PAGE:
Overseeing the engine build was Jim Elkins of Elkins Engines, who is well known for his ultra-high horsepower, yet extremely reliable, import engine builds. He was also tapped for his surgeon-like attention to detail during the cleaning, preparation, and assembly process. With Elkins on board, all critical clearances were measured and recorded, and all rotating parts were balanced. Then the meticulous process of assembling the now blueprinted engine took place.
Pearce then enlisted the expertise of nationally renowned fabricator Cody Loveland of Lovefab, Inc., to help design and create the NSX turbo kit. Loveland spent months building and testing several versions of the kit until both Loveland and Pearce were satisfied. "I couldn't believe Cody's level of commitment to quality and performance," said Pearce. "I now understand why he is so sought after to design and build one-off and production turbo systems.
Lovefab's kit utilized a Precision T4-based turbo, Garrett core air/water intercooler, Tial blow-off valve, Tial 44mm wastegate, RC injectors, and of course an AEM Engine Management System (EMS). Loveland himself created the artistic layout of hand-fabricated stainless-steel and aluminum piping, which made up the remainder of the kit. Truly a work of art.
With the race engine assembled and the turbo kit standing by, Lynch and Pearce tidied up the remainder of the install, which consisted of a high-flow fuel pump, as well as related parts from Kinsler Fuel Injection and an AEM adjustable fuel pressure regulator. They also bolted up the newly released RPS clutch and flywheel for the NSX, a required move to withstand the insane abuse dealt to the driveline, which was slated to experience more than double the stock engine output. Tein RA adjustable suspension, Privat wheels by Konig, and BFGoodrich g-Force T/A tires rounded out the handling with the only body modifications being a subtle Wings West front lip and side skirts.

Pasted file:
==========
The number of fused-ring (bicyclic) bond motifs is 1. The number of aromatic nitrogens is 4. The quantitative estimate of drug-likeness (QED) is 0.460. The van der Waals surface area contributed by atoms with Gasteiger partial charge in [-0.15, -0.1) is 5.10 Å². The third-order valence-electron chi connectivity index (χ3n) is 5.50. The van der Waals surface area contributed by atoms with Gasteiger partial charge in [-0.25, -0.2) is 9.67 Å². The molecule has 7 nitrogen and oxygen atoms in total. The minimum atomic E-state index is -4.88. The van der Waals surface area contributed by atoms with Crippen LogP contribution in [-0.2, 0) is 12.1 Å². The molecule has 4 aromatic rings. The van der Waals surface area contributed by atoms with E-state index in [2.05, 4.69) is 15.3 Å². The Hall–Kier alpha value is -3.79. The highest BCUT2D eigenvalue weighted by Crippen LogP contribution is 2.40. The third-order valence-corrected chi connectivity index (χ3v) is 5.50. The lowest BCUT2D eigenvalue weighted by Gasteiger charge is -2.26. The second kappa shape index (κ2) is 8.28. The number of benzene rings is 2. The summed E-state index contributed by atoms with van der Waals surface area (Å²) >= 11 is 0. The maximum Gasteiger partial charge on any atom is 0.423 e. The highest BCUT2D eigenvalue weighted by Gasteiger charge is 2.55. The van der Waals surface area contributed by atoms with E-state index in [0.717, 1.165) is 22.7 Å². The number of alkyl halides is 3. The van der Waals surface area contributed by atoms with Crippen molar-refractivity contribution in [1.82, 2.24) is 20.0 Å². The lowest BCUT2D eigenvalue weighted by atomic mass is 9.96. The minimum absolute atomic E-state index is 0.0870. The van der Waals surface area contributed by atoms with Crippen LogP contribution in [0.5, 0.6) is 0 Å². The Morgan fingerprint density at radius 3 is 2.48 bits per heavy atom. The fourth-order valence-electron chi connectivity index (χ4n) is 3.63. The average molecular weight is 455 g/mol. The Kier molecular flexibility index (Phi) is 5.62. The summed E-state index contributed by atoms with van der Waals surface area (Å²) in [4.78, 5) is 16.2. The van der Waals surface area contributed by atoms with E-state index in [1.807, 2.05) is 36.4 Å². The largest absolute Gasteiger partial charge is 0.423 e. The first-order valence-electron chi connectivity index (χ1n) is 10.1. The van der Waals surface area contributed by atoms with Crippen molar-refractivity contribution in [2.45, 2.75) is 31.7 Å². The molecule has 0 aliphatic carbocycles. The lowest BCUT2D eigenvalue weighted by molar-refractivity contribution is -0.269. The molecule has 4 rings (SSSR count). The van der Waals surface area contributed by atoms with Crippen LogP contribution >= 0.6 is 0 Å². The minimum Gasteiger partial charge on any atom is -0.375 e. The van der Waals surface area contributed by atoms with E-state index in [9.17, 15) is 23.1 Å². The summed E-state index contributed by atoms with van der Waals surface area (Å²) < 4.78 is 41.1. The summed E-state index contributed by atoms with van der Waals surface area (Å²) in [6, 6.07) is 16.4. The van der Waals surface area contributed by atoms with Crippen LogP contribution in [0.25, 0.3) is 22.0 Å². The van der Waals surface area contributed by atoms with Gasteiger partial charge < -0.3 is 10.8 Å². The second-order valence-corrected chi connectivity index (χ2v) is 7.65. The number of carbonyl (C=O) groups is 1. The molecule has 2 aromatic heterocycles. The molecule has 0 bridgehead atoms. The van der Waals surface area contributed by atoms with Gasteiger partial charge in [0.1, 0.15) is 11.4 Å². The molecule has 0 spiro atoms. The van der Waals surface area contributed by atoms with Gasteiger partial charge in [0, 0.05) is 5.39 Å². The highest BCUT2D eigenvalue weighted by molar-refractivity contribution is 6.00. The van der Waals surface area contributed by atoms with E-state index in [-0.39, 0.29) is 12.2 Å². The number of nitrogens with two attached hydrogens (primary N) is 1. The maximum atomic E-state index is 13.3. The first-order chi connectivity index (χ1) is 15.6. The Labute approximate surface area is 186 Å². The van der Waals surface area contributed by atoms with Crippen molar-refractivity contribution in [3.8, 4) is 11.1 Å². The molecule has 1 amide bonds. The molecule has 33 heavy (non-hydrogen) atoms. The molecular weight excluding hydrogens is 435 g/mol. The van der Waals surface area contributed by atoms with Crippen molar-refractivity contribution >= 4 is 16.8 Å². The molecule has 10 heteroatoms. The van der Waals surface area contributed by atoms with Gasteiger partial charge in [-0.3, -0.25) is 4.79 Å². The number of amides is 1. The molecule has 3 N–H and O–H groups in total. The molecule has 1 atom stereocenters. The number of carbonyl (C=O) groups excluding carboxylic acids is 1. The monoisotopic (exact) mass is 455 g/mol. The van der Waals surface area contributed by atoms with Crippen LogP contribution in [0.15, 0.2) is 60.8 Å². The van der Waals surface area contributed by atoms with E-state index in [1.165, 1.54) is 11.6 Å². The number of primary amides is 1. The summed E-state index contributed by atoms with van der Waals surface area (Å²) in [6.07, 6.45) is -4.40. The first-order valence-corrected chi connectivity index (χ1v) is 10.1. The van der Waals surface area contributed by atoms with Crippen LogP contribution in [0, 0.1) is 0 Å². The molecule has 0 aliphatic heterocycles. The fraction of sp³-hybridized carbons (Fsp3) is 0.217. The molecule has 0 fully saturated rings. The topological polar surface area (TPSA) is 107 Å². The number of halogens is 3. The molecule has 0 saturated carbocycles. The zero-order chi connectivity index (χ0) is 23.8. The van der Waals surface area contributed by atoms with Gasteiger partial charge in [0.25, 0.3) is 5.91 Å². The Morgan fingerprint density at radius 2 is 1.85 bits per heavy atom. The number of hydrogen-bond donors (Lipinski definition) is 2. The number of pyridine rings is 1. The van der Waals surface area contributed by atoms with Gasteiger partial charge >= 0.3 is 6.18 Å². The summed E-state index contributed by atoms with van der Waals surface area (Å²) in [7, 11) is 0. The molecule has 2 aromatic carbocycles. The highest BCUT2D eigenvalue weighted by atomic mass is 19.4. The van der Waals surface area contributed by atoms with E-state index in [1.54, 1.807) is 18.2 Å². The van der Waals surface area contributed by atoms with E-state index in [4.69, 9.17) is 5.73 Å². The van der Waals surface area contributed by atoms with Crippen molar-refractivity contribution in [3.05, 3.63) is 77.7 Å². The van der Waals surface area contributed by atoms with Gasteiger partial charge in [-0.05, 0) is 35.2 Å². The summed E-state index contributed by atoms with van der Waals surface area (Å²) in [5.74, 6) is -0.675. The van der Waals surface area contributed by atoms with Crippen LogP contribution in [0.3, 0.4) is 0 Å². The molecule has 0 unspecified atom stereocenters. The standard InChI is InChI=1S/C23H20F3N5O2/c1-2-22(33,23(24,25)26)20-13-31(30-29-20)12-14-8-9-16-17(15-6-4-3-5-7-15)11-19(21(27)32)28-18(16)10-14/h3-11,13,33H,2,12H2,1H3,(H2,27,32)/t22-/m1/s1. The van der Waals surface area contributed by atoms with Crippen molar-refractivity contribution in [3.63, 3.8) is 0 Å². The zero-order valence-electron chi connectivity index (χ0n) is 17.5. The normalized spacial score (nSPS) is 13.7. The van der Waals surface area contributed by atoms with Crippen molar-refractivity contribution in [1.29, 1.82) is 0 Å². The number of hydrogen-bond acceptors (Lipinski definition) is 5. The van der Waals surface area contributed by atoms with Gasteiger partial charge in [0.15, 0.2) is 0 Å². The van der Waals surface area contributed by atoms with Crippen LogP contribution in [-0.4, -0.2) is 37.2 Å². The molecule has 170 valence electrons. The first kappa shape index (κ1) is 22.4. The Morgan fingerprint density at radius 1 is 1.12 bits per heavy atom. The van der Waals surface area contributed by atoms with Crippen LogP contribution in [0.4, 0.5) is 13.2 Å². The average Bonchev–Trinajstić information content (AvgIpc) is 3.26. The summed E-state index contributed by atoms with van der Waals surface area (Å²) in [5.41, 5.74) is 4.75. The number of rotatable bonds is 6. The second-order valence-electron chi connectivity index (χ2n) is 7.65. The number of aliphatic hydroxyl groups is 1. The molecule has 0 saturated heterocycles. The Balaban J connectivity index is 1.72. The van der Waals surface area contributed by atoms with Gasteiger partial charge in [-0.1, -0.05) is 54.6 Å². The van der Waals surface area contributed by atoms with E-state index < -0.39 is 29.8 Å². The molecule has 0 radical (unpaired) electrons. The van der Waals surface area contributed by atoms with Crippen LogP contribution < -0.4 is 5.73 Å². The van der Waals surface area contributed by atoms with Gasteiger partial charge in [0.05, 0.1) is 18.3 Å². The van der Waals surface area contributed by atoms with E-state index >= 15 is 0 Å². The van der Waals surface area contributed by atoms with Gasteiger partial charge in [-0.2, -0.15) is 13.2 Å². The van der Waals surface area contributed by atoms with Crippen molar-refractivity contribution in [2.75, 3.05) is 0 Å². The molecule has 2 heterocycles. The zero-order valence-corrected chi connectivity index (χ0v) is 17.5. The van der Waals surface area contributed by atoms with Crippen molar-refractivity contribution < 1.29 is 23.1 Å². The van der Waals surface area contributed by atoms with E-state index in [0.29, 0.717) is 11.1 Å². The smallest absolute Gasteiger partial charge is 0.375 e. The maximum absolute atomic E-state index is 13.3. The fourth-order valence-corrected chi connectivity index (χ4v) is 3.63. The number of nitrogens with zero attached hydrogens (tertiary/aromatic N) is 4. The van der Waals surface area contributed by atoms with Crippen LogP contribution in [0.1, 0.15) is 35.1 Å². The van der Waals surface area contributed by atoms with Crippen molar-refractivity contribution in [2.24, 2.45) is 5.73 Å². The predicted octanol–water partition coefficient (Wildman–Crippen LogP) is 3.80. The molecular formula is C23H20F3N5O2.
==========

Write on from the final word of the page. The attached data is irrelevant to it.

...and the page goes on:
It was now the spring of 2006 and time to test the goods on the dyno. With each pull, more and more horsepower was achieved. Pearce knocked down 400, 500, then 600 hp, stopping just shy of 650 hp and 550 lb-ft of torque. "There didn't seem to be an end in sight, but considering pump gas was being used, I felt this was a safe place to stop," he said.
Elated, Pearce was off to the street for fine-tuning with laptop in tow. "Many people can make power; it's easy to target an air/fuel number," said Pearce. "But can they make an engine live for years on end and drive like a bone-stock vehicle that just came off the showroom?"
Pearce continued, "When I tune a car, I don't want anyone to know it's been modified other than the intoxicating exhaust note. The vehicle should start, idle, and have fuel economy like stock. Riders won't know the difference until the pedal is mashed and the car makes over 600 hp."
With success at hand, word seeped its way throughout the NSX community. Inquiries were made to Lovefab, Inc. about this turbo kit wonder. According to Loveland, a handful have already been purchased and installed. Interested speed freaks weren't the only ones calling. Organizations like the EyesOn Design Car Show contacted Pearce about displaying the NSX at their prestigious invite-only, summer concourse event.
In baseball, a home run means clearing 400 feet. In golf, a huge drive is over 300 yards. So what's the equivalent in horsepower for a supercar that still functions like daily driver? "Anything above 500 hp," says Pearce. It would seem Pearce and his team of extraordinary gentlemen clearly crushed one with their 650 hp turbo NSX and went a long way toward restoring the vehicle's legacy as a supercar.